One way to do this is by manipulating dendritic cells, the coordinators of immune system behavior. Dendritic cells constantly patrol the body, sampling bits of protein found on the surface of cells or viruses called antigens. When a dendritic cell comes in contact with an antigen that it deems foreign, it carries it to the lymph nodes, where it instructs the rest of the immune system to attack anything in the body displaying that antigen.
Though similar to healthy cells, cancer cells often display unique antigens on their surface, which can be exploited to develop cancer immunotherapies. For example, in dendritic cell therapy, white blood cells are removed from a patient's blood, stimulated in the lab to turn into dendritic cells, and then incubated with an antigen that is specific to a patient's tumor, along with other compounds to activate and mature the dendritic cells. These "programmed" cells are then injected back into the bloodstream with the hopes that they will travel to the lymph nodes and present the tumor antigen to the rest of the immune system cells.
Biomaterials boost immunity
While this approach has had some clinical success, in most cases, the immune response resulting from dendritic cell vaccines is short-lived and not robust enough to keep tumors at bay over the long run. In addition, cell therapies such as this, which require removing cells from patients and manipulating them in the lab, are costly and not easily regulated. To overcome these limitations, Mooney's lab has been experimenting with a newer approach that involves reprogramming immune cells from inside the body using implantable biomaterials.
The idea is to introduce a biodegradable scaffold under the skin that temporarily creates an "infection-mimicking microenvironment," capable of attracting, housing, and reprogramming millions of dendritic cells over a period of several weeks. In a 2009 paper published in Nature Materials, Mooney demonstrated that this could be achieved by loading a porous scaffold -- about the size of a dime -- with tumor antigen as well as a combination of biological and chemical components meant to attract and activate dendritic cells. Once implanted, the scaffold's contents slowly diffused outward, recruiting a steady stream of dendritic cells, which temporarily sought residence inside the scaffold while being simultaneously exposed to tumor antigen and activating factors.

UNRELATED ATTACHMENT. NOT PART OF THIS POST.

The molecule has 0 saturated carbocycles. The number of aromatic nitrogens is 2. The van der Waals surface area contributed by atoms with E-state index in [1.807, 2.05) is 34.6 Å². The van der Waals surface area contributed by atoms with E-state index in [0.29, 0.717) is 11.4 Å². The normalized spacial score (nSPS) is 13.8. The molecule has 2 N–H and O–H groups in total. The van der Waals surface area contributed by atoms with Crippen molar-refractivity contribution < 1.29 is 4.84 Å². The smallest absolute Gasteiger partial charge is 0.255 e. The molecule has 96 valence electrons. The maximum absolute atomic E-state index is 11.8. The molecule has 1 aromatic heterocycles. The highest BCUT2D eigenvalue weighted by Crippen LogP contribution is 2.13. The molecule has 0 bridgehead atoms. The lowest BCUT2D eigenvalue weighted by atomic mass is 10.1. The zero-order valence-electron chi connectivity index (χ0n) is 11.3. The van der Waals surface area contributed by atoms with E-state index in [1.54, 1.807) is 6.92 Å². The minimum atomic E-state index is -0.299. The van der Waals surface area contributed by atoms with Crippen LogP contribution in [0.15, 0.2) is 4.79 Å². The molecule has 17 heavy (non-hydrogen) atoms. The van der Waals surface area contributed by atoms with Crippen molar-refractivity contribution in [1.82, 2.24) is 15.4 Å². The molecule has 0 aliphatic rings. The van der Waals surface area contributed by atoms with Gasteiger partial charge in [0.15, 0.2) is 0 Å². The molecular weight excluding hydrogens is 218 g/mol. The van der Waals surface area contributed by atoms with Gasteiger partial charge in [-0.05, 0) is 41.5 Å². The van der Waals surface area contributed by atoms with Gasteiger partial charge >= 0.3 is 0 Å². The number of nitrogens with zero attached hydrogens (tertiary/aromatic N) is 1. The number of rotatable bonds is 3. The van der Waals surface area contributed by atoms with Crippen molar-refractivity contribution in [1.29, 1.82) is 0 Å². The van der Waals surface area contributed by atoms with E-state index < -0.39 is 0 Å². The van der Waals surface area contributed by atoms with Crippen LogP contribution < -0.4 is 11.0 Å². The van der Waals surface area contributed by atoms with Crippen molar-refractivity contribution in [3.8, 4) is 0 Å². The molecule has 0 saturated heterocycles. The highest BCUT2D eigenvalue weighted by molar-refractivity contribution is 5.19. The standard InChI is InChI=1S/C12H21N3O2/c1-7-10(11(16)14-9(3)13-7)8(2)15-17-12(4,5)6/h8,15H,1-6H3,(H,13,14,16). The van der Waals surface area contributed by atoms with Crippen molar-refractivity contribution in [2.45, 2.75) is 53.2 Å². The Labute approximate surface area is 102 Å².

When the scaffold was implanted in mice, it achieved a 90% survival rate in animals that otherwise die from cancer within 25 days.
An injectable scaffold
Now, Mooney and his team have taken this approach a step further, creating an injectable scaffold that can spontaneously assemble once inside the body. This second generation vaccine would prevent patients from having to undergo surgery to implant the scaffold and would also make it easier for clinicians to administer it.
The new 3D vaccine is made up of many microsized, porous silica rods dispersed in liquid. When injected under the skin, the liquid quickly diffuses, leaving the rods behind to form a randomly assembled three-dimensional structure resembling a haystack. The spaces in between the rods are large enough to house dendritic cells and other immune cells, and the rods have nano-sized pores that can be loaded with a combination of antigens and drugs.
When injected into mice that were then given a subsequent injection of lymphoma cells, the 3D vaccine generated a potent immune response and delayed tumor growth. Compared to a bolus injection containing the same drugs and antigens (but no scaffold), the 3D vaccine was more effective at preventing tumor growth, with 90% of mice receiving the 3D vaccine still alive at 30 days compared with only 60% of mice given the bolus injection.
While the 3D injectable scaffold is being tested in mice as a potential cancer vaccine, any combination of different antigens and drugs could be loaded into the scaffold, meaning it could also be used to treat infectious diseases that may be resistant to conventional treatments.
"The ability to so elegantly harness the natural behavior of dendritic cells to elicit a strong immune response is impressive," says Jessica Tucker, Program Director of Drug and Gene Delivery Systems and Devices at NIBIB. "The possibility of developing this approach as a cancer vaccine, which would not require an invasive and costly surgery to manipulate immune cells outside of the body, is very exciting."
Mooney says that in addition to continuing to develop the cancer vaccine, he also plans to explore how the injectable scaffold can be used to both treat and prevent infectious diseases. More broadly, Mooney predicts that spontaneously assembling particles will be adopted by many fields in the future.
"I think this is going to be the first of a number of examples where we utilize ideas of self-organization in the body instead of having to create structures outside of the body and place them in," says Mooney. "I think that will be broadly applicable, not only in instances like this, but also, for example, in tissue engineering and regenerative medicine where scaffolds are used to facilitate the regrowth of tissues in the body. The ability to assemble a scaffold in the body instead of having to surgically implant it would be a significant advance."

Story Source:
The above story is based on materials provided by National Institute of Biomedical Imaging and BioengineeringNote: Materials may be edited for content and length.

Journal Reference:
1.     Jaeyun Kim, Weiwei Aileen Li, Youngjin Choi, Sarah A Lewin, Catia S Verbeke, Glenn Dranoff, David J Mooney. Injectable, spontaneously assembling, inorganic scaffolds modulate immune cells in vivo and increase vaccine efficacyNature Biotechnology, 2014; 33 (1): 64 DOI: 10.1038/nbt.3071